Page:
Another aspect of the invention includes a system for producing spike-timing dependent plasticity. The system includes a plurality of electronic neurons, wherein each electronic neuron is configured to send an alert pulse to each connected electronic neuron when the electronic neuron spikes. Each electronic neuron is also configured to send a gate pulse from the spiking neuron to each connected electronic neuron when the spiking electronic neuron sends the alert pulse. The electronic neuron is also configured to send a response pulse from each electronic neuron receiving the alert pulse to the spiking electronic neuron. The system further includes a cross-bar array coupled to the plurality of electronic neurons and configured to interconnect the plurality of electronic neurons. The cross-bar array includes a plurality of variable state resistors, wherein each variable state resistor is at a cross-point junction, the cross-point junction is coupled between two electronic neurons, and each variable state resistor is configured to increase or decrease conductance as a function of time since a last spiking of the electronic neuron receiving the alert pulse.

Another aspect of the invention includes a method for tracking time elapsed since a previous spiking event within an electronic neuron. The method includes maintaining at least one internal variable for an electronic neuron, wherein the internal variable has a value which varies from an initial state defined at a time of a last firing of the electronic neuron to a value that is a function of time.

BRIEF DESCRIPTION OF THE SEVERAL VIEWS OF THE DRAWINGS

FIG. 1 shows a diagram of a neuromorphic system having an ultra-dense cross-bar array in accordance with an embodiment of the invention;

FIG. 2 shows a diagram of the voltage curve of an RC circuit used in the neuromorphic system shown in FIG. 1 in accordance with an embodiment of the invention;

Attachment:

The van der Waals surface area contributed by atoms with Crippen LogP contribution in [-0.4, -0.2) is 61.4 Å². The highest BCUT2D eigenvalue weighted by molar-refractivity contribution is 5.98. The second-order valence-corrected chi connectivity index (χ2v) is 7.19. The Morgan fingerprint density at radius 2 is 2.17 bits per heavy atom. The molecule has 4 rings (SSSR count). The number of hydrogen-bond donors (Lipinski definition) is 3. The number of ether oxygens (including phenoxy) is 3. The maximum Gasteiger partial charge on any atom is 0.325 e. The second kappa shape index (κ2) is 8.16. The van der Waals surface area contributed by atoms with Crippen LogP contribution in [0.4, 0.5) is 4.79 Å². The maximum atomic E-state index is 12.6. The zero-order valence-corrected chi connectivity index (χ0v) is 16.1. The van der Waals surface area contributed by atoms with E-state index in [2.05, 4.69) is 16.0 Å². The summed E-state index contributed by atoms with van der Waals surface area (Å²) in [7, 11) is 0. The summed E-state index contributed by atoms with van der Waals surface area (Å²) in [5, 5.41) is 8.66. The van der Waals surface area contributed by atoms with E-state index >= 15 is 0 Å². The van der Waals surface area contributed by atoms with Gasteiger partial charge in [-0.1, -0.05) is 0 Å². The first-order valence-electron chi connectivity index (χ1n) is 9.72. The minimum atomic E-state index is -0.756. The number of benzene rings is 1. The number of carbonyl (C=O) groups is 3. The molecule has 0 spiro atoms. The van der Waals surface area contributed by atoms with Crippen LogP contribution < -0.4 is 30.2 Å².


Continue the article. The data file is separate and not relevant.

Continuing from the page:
FIG. 3a shows a diagram of alert and wide reset pulses sent by a neuron in the neuromorphic system shown in FIG. 1 in accordance with an embodiment of the invention;

FIG. 3b shows a diagram of a rebound RESET pulse sent by a neuron in the neuromorphic system shown in FIG. 1 in accordance with an embodiment of the invention;

FIG. 4a shows a diagram of alert and wide pulses sent by a neuron in the neuromorphic system shown in FIG. 1 in accordance with an embodiment of the invention;

FIG. 4b shows a diagram of a rebound SET pulse sent by a neuron in the neuromorphic system shown in FIG. 1 in accordance with an embodiment of the invention;

FIG. 5 shows a curve of an internal value controlled by the RC circuit shown in FIG. 1 in accordance with an embodiment of the invention;

FIG. 6 shows a diagram of two stages of the firing of two neurons in the neuromorphic system shown in FIG. 1 in accordance with an embodiment of the invention;

FIG. 7 shows a flow chart of the operation of the neuromorphic system shown in FIG. 1 in accordance with an embodiment of the invention;

FIGS. 8a-8c shows rebound and wide pulses in the neuromorphic system shown in FIG. 1 in accordance with an embodiment of the invention;

FIG. 9 shows a curve of initial conductance of a variable state resistor in the neuromorphic system shown in FIG. 1 in accordance with an embodiment of the invention;

FIG. 10 shows a curve of initial conductance of a variable state resistor in the neuromorphic system shown in FIG. 1 in accordance with an embodiment of the invention;

FIG. 11 shows a curve of averaged conductance of a variable state resistor in the neuromorphic system shown in FIG. 1 in accordance with an embodiment of the invention;

FIG. 12 shows a flow chart of the operation of the neuromorphic system shown in FIG. 1 in accordance with an embodiment of the invention;

FIG. 13 shows a diagram of a neuromorphic system having an ultra-dense cross-bar array in accordance with an embodiment of the invention;